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Meet Nate Cunningham

Today we’d like to introduce you to Nate Cunningham.

Nate, please share your story with us. How did you get to where you are today?
It all started on a dark and stormy night. There was a crash of thunder, a dash of lighting, and behold! Baby Nate was born into this realm. Little did the world know what it was in for…

I have been interested in art and creating ever since I can remember. I was the student who would be doodling on everything and anything that I could get my hands on. It was not unusual for my schoolwork to be riddled with drawings and creations regardless of the subject. PE quickly became my least favorite course due to the lack of drawing surfaces provided…

As I grew through the grades, my growth and enjoyment in art also grew. It really became something that was greatly important to me when I started doing art lessons with my grandmother, Lillian, from a very young age. She was an amazing oil painter and would teach me in her art studio within her home on weekends. It was from these beginnings that my passion for creative communication and the impact of self-expression blossomed.

I went on to California State University Long Beach and began as an illustration major. I soon realized that it wasn’t just the art that I enjoyed, but it was art that served a positive platform for communicating. This was a call to action. I loved art, yet I also loved communication… What to do? I choose to switch my major to communication studies and started a post-bachelors teaching credential for secondary school education within the subject of visual art. This allowed me to continue making art while at the same time watching students express and make their own masterpieces. This is when I decided Mr. Cunningham would be a long and boring teacher’s name and shortened it to Mr. Ham. I can not wait to see where this creative communication path leads me next.

Has it been a smooth road?
It has been about as smooth of a road as 17 pieces of sandpaper in a box on the back of a pickup truck on a bumpy road experiencing a 5.8 earthquake. Which is to say, its been a tad bit difficult.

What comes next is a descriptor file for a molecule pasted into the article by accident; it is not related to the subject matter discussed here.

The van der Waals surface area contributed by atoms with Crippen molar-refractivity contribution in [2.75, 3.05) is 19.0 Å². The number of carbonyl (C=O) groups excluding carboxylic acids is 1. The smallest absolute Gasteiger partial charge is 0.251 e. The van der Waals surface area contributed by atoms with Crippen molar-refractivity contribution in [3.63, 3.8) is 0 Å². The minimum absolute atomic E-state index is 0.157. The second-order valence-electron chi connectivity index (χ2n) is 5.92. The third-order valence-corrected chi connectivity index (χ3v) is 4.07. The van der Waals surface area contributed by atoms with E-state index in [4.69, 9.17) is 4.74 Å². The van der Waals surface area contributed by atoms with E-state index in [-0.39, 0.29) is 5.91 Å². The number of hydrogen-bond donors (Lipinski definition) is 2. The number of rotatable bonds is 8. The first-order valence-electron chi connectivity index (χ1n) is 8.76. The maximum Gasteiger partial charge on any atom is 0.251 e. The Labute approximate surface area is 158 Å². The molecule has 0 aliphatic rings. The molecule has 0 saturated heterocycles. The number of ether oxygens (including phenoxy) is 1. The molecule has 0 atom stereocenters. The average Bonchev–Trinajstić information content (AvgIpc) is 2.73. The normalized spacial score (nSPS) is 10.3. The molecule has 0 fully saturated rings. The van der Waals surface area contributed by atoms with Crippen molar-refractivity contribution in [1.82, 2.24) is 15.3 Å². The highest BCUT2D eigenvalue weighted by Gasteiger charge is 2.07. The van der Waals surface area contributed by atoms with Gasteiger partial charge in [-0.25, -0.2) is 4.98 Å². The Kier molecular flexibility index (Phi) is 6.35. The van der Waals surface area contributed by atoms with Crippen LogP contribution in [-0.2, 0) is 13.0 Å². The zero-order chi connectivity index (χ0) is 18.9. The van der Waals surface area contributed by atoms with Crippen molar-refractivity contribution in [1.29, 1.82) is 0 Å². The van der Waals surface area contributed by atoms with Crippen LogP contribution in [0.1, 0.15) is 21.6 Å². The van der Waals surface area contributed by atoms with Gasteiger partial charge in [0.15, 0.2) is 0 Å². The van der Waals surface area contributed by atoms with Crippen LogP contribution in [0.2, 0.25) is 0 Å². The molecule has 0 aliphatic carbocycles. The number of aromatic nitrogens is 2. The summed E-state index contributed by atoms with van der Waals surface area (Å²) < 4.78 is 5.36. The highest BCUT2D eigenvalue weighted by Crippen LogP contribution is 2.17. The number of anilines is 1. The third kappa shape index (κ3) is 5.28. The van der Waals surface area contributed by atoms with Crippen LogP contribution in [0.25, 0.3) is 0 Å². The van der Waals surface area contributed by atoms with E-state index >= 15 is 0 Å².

I grew up in the heart of Silicon Valley. This is not a kind environment for a sensitive kid who wants to get a liberal arts degree and make art. I did not want to be an engineer, a doctor, or scientist, which basically meant in the mindest of the area that I would amount to very little. The academic pressures on students within Silicon Valley are enormous and only growing. In high school, my studio art teacher created a space where students did not feel this pressure. He treated and taught us in such a way that allowed my creativity to blossom allowing me to break away from the collective unconscious mindset of the area. This inspired me to go on to one day teach students at the high school level in hopes of making the same positive change.

Please tell us more about your art.
I am known for being that oddball artist who has a pig in his smock pocket and Mr. Ham on his name tag.

I still make personal projects, but mostly for myself. I have loved teaching at the CSULB’s Young Artists’ Camp for both elementary and middle school students. After the pandemic took its swing and good ol’ COVID-19 put a hard stop to in-person teaching, I brought my services online with virtual art and mindfulness courses.

How do you think the industry will change over the next decade?
The year is 2099… Spiderman is no longer Peter Parker and Miguel O’Hara has taken up the mantel… (I may be a bit of a spiderman nerd and proud) Anyway, back to the story: Time is a social construct…

I hope to find myself teaching inside of a classroom if the world reopens by then, which I strongly believe it will at least in some regard. I want many different paths for my career ranging from creative communications and marketing within companies to personal life coaching through mindfulness and art to working as an art therapist with children or struggling teens. Only time shall tell where the road shall lead.

Contact Info:


Image Credit:

YAC Student Gallery Photos by Sophia Dao

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